Hall returned from Genessee, with the news that his father and Cross would
follow. Sate with us the remainder of the day.
17. Thursday. At work on the mahogany block and �Era�s� poster all the
livelong day. Rain out o�doors. Alf gilding the frames for Mrs Dob�s
picture, and Homer Hall mostly with us, reading Boccace . Evening, he
and Mason in our room, also Davis the sailor turned Gilder, whom I
and Alf visited in Brooklyn. He helping Alf till 11.
18. Friday. Mahogany block and poster, and rain all day.
19. Saturday. The same every whit. Alf unable to finish his work,
defers going �till Monday.�
20. Sunday. Still rain and in-doors. A rhyming letter sent to Hall
Senior at Genessee, suggesting the transmission of a cider barrel. Fred and Edward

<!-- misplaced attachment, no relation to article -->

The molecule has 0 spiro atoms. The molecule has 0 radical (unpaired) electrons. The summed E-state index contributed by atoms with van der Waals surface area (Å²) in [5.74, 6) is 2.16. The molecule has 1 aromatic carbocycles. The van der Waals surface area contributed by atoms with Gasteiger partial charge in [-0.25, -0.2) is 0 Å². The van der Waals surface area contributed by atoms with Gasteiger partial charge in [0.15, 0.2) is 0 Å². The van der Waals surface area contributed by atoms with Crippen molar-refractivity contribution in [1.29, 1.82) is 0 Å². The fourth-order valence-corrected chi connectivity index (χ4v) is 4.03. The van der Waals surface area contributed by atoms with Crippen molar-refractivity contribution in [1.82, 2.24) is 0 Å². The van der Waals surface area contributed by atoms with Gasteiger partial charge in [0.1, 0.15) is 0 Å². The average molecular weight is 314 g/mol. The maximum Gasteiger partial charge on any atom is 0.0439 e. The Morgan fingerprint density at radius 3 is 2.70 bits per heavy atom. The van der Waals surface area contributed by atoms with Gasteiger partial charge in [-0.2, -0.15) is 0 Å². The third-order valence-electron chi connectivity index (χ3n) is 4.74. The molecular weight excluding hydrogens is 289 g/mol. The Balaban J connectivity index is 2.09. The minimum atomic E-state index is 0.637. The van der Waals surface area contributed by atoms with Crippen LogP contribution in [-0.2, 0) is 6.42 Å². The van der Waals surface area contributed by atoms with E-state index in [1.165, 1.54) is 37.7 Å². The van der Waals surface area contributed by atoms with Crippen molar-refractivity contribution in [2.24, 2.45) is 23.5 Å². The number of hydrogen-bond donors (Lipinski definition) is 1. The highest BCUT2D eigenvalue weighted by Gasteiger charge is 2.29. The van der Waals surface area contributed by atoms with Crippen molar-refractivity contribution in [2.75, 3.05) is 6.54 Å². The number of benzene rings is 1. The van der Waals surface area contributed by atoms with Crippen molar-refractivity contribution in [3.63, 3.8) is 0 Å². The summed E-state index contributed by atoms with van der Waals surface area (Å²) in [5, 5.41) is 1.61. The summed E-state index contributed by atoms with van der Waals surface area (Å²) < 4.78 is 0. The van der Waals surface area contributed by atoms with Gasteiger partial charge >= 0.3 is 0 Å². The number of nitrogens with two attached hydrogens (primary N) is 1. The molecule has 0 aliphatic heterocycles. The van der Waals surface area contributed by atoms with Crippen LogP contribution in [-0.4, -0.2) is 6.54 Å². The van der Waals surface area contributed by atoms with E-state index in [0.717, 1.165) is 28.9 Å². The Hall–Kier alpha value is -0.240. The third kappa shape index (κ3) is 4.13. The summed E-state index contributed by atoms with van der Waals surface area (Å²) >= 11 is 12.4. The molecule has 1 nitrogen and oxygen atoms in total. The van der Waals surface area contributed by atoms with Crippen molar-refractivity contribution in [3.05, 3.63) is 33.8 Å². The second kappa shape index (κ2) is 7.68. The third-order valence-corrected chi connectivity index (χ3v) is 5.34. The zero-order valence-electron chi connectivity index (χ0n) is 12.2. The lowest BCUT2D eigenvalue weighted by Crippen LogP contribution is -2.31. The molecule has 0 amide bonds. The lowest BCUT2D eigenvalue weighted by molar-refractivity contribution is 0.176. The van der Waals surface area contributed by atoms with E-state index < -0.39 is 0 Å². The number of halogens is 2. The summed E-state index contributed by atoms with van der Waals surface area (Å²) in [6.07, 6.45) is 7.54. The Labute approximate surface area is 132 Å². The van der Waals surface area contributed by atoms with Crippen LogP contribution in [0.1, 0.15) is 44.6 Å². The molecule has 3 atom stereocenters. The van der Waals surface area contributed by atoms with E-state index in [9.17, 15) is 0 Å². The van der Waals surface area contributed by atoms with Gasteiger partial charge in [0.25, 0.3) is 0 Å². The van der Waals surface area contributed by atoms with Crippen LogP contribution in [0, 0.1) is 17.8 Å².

called in the afternoon. Evening sitting in the kitchen listening to snake stories
chiefly told by Homer Hall. He is a hard headed independant fellow, has been
engineer on Lake Michigan boats, driven a locomotive on a railroad, a travelling
daguerrotypist, dealt in horses, farmed and what not. Has been in every state
in the Union, save the new ones on the Pacific.
21. Monday. Down town spite of wet, to Roberts, where I got the block
containing Picton�s portrait, engraved. Took it, and the big mahogany drawing for
poster to the �Era� Office, saw Tom Frank and left. To Wells and Webbs for
blocks, then returning to Canal along the North River. An atmosphere of mud
damp and drizzle. Drawing the rest of the afternoon for Alf. He in a
devil of a hurry, yet to no purpose, as he could not get the multiplicity of things
done in time. Evening sitting imbibing a moderate quencher in the parlor with
Homer Hall and Alf.
22. Tuesday. Down town, it being a glorious sunny, breezy day.
To the Era Office. Picton not there, but learnt he was well content with the
portrait. Return up Broadway, dandies and pretty women out in force.